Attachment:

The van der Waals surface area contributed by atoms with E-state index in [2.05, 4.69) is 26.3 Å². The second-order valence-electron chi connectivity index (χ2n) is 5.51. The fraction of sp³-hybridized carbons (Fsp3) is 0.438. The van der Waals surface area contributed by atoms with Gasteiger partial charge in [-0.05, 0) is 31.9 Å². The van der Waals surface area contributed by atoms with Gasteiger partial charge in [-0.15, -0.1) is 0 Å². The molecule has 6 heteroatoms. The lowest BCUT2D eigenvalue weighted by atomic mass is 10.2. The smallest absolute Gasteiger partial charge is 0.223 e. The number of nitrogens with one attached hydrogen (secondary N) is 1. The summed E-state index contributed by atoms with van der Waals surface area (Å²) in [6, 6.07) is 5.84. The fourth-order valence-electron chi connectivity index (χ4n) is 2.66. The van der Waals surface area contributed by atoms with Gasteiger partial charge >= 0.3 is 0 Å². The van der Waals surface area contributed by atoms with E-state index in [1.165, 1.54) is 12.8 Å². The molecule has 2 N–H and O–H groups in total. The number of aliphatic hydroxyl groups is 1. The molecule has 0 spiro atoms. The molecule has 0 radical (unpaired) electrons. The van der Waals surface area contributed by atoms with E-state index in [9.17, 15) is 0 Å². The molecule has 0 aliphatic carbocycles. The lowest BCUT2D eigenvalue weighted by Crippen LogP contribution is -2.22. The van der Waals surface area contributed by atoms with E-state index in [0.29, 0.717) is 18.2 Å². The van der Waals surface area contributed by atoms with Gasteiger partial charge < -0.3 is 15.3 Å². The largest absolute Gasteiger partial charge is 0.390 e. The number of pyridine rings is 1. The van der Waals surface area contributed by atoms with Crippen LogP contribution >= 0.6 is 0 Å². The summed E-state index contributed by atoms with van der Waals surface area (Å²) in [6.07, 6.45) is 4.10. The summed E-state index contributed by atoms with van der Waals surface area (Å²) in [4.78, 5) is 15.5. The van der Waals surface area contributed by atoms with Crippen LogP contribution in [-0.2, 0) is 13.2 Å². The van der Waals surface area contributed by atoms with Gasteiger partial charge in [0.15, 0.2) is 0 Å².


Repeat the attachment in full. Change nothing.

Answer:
The van der Waals surface area contributed by atoms with E-state index in [2.05, 4.69) is 26.3 Å². The second-order valence-electron chi connectivity index (χ2n) is 5.51. The fraction of sp³-hybridized carbons (Fsp3) is 0.438. The van der Waals surface area contributed by atoms with Gasteiger partial charge in [-0.05, 0) is 31.9 Å². The van der Waals surface area contributed by atoms with Gasteiger partial charge in [-0.15, -0.1) is 0 Å². The molecule has 6 heteroatoms. The lowest BCUT2D eigenvalue weighted by atomic mass is 10.2. The smallest absolute Gasteiger partial charge is 0.223 e. The number of nitrogens with one attached hydrogen (secondary N) is 1. The summed E-state index contributed by atoms with van der Waals surface area (Å²) in [6, 6.07) is 5.84. The fourth-order valence-electron chi connectivity index (χ4n) is 2.66. The van der Waals surface area contributed by atoms with Gasteiger partial charge >= 0.3 is 0 Å². The van der Waals surface area contributed by atoms with E-state index in [1.165, 1.54) is 12.8 Å². The molecule has 2 N–H and O–H groups in total. The number of aliphatic hydroxyl groups is 1. The molecule has 0 spiro atoms. The molecule has 0 radical (unpaired) electrons. The van der Waals surface area contributed by atoms with E-state index in [9.17, 15) is 0 Å². The molecule has 0 aliphatic carbocycles. The lowest BCUT2D eigenvalue weighted by Crippen LogP contribution is -2.22. The van der Waals surface area contributed by atoms with E-state index in [0.29, 0.717) is 18.2 Å². The van der Waals surface area contributed by atoms with Gasteiger partial charge < -0.3 is 15.3 Å². The largest absolute Gasteiger partial charge is 0.390 e. The number of pyridine rings is 1. The van der Waals surface area contributed by atoms with Crippen LogP contribution >= 0.6 is 0 Å². The summed E-state index contributed by atoms with van der Waals surface area (Å²) in [6.07, 6.45) is 4.10. The summed E-state index contributed by atoms with van der Waals surface area (Å²) in [4.78, 5) is 15.5. The van der Waals surface area contributed by atoms with Crippen LogP contribution in [-0.2, 0) is 13.2 Å². The van der Waals surface area contributed by atoms with Gasteiger partial charge in [0.15, 0.2) is 0 Å².